Keywords: regional growth, SVAR, non-normality, innovations, universities, R&D, regional technological systems
    JEL: C33 O30 R11
    Date: 2013–10–09
  28. By: Ohinata, A.; Ours, J.C. van (Tilburg University, Center for Economic Research)
    Abstract: Abstract: We analyze how the share of immigrant children in the classroom aects the educational attainment of native Dutch children in terms of their language and math performance at the end of primary school. Our paper studies the spill-over effects at different parts of the test score distribution of native Dutch students using a quantile regression approach. We fi nd no evidence of negative spillover effects of the classroom presence of immigrant children at the median of the test score distribution. In addition, there is no indication that these spill-over effects are present at other parts of the distribution.
    Keywords: Immigrant children;Peer effects;Educational attainment
    JEL: I21 J15
    Date: 2013
  29. By: Cem Oyvat
    Abstract: This study examines the impact of agrarian structures on income inequality over the long run. High land inequality increases income Gini coefficients in the urban sector as well as the rural sector, not only by creating congestion in the urban subsistence sector, but also by feeding the growth of the urban reserve army of labor, which pulls down the wages in the urban capitalist sector. An econometric analysis shows that the impact of initial land ownership distribution on both national and urban income distribution can persist for decades.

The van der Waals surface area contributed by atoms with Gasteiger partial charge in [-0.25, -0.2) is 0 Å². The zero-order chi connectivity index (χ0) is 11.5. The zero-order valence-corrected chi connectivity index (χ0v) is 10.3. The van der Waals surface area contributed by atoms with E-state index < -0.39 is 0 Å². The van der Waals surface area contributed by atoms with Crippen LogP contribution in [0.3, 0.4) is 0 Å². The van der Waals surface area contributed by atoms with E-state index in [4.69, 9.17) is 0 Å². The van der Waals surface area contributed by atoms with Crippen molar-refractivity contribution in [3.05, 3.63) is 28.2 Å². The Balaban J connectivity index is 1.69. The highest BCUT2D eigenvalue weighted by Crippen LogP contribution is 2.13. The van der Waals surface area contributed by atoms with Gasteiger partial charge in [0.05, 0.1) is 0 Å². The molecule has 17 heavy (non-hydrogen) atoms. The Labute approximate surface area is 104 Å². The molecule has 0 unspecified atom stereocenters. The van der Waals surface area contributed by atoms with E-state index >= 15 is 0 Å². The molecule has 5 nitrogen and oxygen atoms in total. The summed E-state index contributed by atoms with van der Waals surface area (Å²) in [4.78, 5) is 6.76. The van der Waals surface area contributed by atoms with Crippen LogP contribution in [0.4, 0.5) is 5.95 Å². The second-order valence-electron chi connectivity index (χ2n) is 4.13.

Keywords: distribution, urbanization, informality, development
    JEL: O15 Q15 I24
    Date: 2013
  30. By: Audra J. Bowlus (University of Western Ontario); Masashi Miyairi (University of Western Ontario); Chris Robinson (University of Western Ontario)
    Abstract: Immigrant assimilation is a major issue in many countries. While most of the literature studies assimilation through a human capital framework, we examine the role of job search assimilation. To do so, we estimate an equilibrium search model of immigrants operating in the same labor market as natives, where newly arrived immigrants have lower job offer arrival rates than natives but can acquire the same arrival rates according to a stochastic process. Using Canadian panel data, we find substantial differences in job offer arrival and destruction rates between natives and immigrants that are able to account for three fifths of the observed earnings gap. The estimates imply that immigrants take, on average, 13 years to acquire the native search parameters. The job search assimilation process generates 18% earnings growth for immigrants in a 40 year period following migration.